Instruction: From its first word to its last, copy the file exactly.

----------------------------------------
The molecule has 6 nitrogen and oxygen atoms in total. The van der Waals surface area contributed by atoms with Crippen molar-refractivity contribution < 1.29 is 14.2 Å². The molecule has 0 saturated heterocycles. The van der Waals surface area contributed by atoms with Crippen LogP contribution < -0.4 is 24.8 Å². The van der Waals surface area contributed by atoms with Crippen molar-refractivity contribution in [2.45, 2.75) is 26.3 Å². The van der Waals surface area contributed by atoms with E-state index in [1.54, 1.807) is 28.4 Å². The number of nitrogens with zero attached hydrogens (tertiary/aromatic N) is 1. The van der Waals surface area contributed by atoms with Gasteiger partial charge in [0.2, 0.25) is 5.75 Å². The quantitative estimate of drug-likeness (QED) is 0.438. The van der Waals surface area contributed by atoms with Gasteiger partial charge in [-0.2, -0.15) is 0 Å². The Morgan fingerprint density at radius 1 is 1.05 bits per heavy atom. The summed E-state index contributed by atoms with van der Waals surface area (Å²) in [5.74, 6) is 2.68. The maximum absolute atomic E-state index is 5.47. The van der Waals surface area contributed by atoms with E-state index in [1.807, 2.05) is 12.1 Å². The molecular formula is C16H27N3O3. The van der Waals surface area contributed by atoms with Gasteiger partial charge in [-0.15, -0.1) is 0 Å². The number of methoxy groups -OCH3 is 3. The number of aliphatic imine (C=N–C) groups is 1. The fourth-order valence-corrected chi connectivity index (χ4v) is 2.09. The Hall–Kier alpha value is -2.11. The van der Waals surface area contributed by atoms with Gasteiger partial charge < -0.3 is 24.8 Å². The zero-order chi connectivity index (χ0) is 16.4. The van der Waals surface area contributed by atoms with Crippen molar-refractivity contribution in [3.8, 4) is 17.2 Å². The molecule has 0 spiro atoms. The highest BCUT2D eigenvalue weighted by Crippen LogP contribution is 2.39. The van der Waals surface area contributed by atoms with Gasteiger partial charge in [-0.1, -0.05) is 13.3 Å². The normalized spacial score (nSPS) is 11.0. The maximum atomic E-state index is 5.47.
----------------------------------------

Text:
The molecule has 6 nitrogen and oxygen atoms in total. The van der Waals surface area contributed by atoms with Crippen molar-refractivity contribution < 1.29 is 14.2 Å². The molecule has 0 saturated heterocycles. The van der Waals surface area contributed by atoms with Crippen LogP contribution < -0.4 is 24.8 Å². The van der Waals surface area contributed by atoms with Crippen molar-refractivity contribution in [2.45, 2.75) is 26.3 Å². The van der Waals surface area contributed by atoms with E-state index in [1.54, 1.807) is 28.4 Å². The number of nitrogens with zero attached hydrogens (tertiary/aromatic N) is 1. The van der Waals surface area contributed by atoms with Gasteiger partial charge in [0.2, 0.25) is 5.75 Å². The quantitative estimate of drug-likeness (QED) is 0.438. The van der Waals surface area contributed by atoms with Gasteiger partial charge in [-0.2, -0.15) is 0 Å². The Morgan fingerprint density at radius 1 is 1.05 bits per heavy atom. The summed E-state index contributed by atoms with van der Waals surface area (Å²) in [5.74, 6) is 2.68. The maximum absolute atomic E-state index is 5.47. The van der Waals surface area contributed by atoms with E-state index in [1.807, 2.05) is 12.1 Å². The molecular formula is C16H27N3O3. The van der Waals surface area contributed by atoms with Gasteiger partial charge in [-0.15, -0.1) is 0 Å². The number of methoxy groups -OCH3 is 3. The number of aliphatic imine (C=N–C) groups is 1. The fourth-order valence-corrected chi connectivity index (χ4v) is 2.09. The Hall–Kier alpha value is -2.11. The van der Waals surface area contributed by atoms with Gasteiger partial charge < -0.3 is 24.8 Å². The zero-order chi connectivity index (χ0) is 16.4. The van der Waals surface area contributed by atoms with Crippen molar-refractivity contribution in [3.8, 4) is 17.2 Å². The molecule has 0 spiro atoms. The highest BCUT2D eigenvalue weighted by Crippen LogP contribution is 2.39. The van der Waals surface area contributed by atoms with Gasteiger partial charge in [-0.1, -0.05) is 13.3 Å². The normalized spacial score (nSPS) is 11.0. The maximum atomic E-state index is 5.47.